One of the most well known diving bells from that era is the diving bell suit, which is very heavy and involved having air pumped by hand into the suit itself. The problem though is something could go wrong and due to the weight of the suit someone could be trapped in the water with a bunch of tired people from pumping air trying to pull them out.

This famous type of diving bell suit made it more possible and practical for someone to move around as opposed in the past but it also made it easier for someone to drown if something were to go wrong. One tear in the suit or people getting too tired pumping air and the diver was a goner.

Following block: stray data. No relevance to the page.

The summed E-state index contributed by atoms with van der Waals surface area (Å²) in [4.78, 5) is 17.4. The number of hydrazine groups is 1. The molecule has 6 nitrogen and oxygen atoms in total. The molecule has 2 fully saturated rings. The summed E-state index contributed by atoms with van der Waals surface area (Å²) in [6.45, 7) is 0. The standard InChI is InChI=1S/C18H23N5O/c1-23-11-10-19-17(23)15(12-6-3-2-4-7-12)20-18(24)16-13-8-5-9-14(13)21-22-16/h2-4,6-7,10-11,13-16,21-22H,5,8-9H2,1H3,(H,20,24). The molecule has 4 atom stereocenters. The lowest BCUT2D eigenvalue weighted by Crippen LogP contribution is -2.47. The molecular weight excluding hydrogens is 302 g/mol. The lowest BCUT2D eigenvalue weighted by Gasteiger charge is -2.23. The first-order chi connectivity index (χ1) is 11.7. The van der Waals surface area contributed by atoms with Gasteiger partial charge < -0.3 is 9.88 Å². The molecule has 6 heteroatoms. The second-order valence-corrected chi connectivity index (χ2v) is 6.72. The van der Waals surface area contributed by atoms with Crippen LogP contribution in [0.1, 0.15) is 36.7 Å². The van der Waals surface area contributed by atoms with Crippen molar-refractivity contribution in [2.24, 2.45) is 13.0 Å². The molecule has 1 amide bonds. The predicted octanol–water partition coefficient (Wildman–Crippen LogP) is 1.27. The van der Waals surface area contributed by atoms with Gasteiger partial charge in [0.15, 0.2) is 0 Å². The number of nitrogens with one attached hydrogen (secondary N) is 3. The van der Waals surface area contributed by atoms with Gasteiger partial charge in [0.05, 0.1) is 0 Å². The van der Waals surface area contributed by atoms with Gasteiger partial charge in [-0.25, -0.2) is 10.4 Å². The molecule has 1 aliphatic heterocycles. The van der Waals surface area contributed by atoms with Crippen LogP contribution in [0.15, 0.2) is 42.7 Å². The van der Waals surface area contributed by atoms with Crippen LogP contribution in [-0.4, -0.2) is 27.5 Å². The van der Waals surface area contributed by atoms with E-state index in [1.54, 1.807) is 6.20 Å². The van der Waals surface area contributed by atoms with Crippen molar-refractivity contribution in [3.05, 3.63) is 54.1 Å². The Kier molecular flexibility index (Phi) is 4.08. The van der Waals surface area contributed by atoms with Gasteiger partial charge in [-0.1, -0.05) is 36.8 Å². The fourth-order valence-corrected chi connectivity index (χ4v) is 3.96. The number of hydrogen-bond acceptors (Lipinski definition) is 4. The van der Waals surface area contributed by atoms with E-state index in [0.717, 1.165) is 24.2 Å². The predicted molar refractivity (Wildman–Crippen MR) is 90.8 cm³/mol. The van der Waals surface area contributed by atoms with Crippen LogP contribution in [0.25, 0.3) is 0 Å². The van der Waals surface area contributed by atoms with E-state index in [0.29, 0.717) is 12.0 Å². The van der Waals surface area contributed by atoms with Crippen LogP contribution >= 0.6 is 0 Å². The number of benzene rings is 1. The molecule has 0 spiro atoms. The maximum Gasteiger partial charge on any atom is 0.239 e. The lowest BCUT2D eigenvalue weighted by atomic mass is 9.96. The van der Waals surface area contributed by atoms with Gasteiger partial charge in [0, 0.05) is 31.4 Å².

matthewc23
Post 3

@Izzy78 - I think you answered your question with your last sentence. What back then before 1500 was airtight and if there were things that were airtight did people think to use them to dive? They did not have any type of plastic back then and I do not see what else there could be they could use for a diving bell.

I will say though you are not that far off in your idea. A diving bell can be made out of some type of bag. I remember seeing the film "Waterworld" and Kevin Costner took someone to the bottom of the ocean by simply keeping them in an airtight type of bag and pulled them down to the bottom

. In reality this was a simple type of diving bell that could be made by about anyone. The safety aspect of it may not be up to any codes available for diving bells but the simplification of the diving bell in the movie can be replicated.